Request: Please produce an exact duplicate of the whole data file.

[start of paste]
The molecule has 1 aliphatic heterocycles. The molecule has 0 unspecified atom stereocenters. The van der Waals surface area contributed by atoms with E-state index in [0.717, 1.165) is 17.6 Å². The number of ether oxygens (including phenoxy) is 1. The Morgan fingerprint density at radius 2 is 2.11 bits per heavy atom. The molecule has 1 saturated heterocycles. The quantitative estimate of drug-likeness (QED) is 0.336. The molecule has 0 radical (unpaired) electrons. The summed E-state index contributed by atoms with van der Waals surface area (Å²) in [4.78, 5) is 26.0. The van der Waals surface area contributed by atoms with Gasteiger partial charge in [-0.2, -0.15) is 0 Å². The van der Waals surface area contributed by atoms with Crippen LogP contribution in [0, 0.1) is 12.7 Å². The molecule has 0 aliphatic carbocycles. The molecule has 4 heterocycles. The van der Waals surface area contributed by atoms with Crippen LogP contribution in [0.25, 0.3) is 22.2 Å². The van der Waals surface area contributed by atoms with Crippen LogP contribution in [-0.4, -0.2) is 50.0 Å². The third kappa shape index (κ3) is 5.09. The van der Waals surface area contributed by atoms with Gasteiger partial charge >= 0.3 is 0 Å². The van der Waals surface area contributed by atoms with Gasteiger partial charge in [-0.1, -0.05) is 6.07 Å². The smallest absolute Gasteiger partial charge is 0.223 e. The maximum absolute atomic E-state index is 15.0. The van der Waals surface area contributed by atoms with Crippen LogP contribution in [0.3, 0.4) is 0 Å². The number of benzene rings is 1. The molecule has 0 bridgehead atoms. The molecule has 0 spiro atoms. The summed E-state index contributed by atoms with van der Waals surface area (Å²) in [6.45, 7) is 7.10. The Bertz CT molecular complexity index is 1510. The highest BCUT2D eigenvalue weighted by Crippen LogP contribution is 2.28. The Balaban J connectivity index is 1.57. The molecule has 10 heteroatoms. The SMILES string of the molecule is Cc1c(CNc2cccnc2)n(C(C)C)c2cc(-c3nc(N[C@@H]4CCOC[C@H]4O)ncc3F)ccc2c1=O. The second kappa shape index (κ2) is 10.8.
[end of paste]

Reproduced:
The molecule has 1 aliphatic heterocycles. The molecule has 0 unspecified atom stereocenters. The van der Waals surface area contributed by atoms with E-state index in [0.717, 1.165) is 17.6 Å². The number of ether oxygens (including phenoxy) is 1. The Morgan fingerprint density at radius 2 is 2.11 bits per heavy atom. The molecule has 1 saturated heterocycles. The quantitative estimate of drug-likeness (QED) is 0.336. The molecule has 0 radical (unpaired) electrons. The summed E-state index contributed by atoms with van der Waals surface area (Å²) in [4.78, 5) is 26.0. The van der Waals surface area contributed by atoms with Gasteiger partial charge in [-0.2, -0.15) is 0 Å². The van der Waals surface area contributed by atoms with Crippen LogP contribution in [0, 0.1) is 12.7 Å². The molecule has 0 aliphatic carbocycles. The molecule has 4 heterocycles. The van der Waals surface area contributed by atoms with Crippen LogP contribution in [0.25, 0.3) is 22.2 Å². The van der Waals surface area contributed by atoms with Crippen LogP contribution in [-0.4, -0.2) is 50.0 Å². The third kappa shape index (κ3) is 5.09. The van der Waals surface area contributed by atoms with Gasteiger partial charge >= 0.3 is 0 Å². The van der Waals surface area contributed by atoms with Gasteiger partial charge in [-0.1, -0.05) is 6.07 Å². The smallest absolute Gasteiger partial charge is 0.223 e. The maximum absolute atomic E-state index is 15.0. The van der Waals surface area contributed by atoms with Crippen LogP contribution in [0.3, 0.4) is 0 Å². The number of benzene rings is 1. The molecule has 0 bridgehead atoms. The molecule has 0 spiro atoms. The summed E-state index contributed by atoms with van der Waals surface area (Å²) in [6.45, 7) is 7.10. The Bertz CT molecular complexity index is 1510. The highest BCUT2D eigenvalue weighted by Crippen LogP contribution is 2.28. The Balaban J connectivity index is 1.57. The molecule has 10 heteroatoms. The SMILES string of the molecule is Cc1c(CNc2cccnc2)n(C(C)C)c2cc(-c3nc(N[C@@H]4CCOC[C@H]4O)ncc3F)ccc2c1=O. The second kappa shape index (κ2) is 10.8.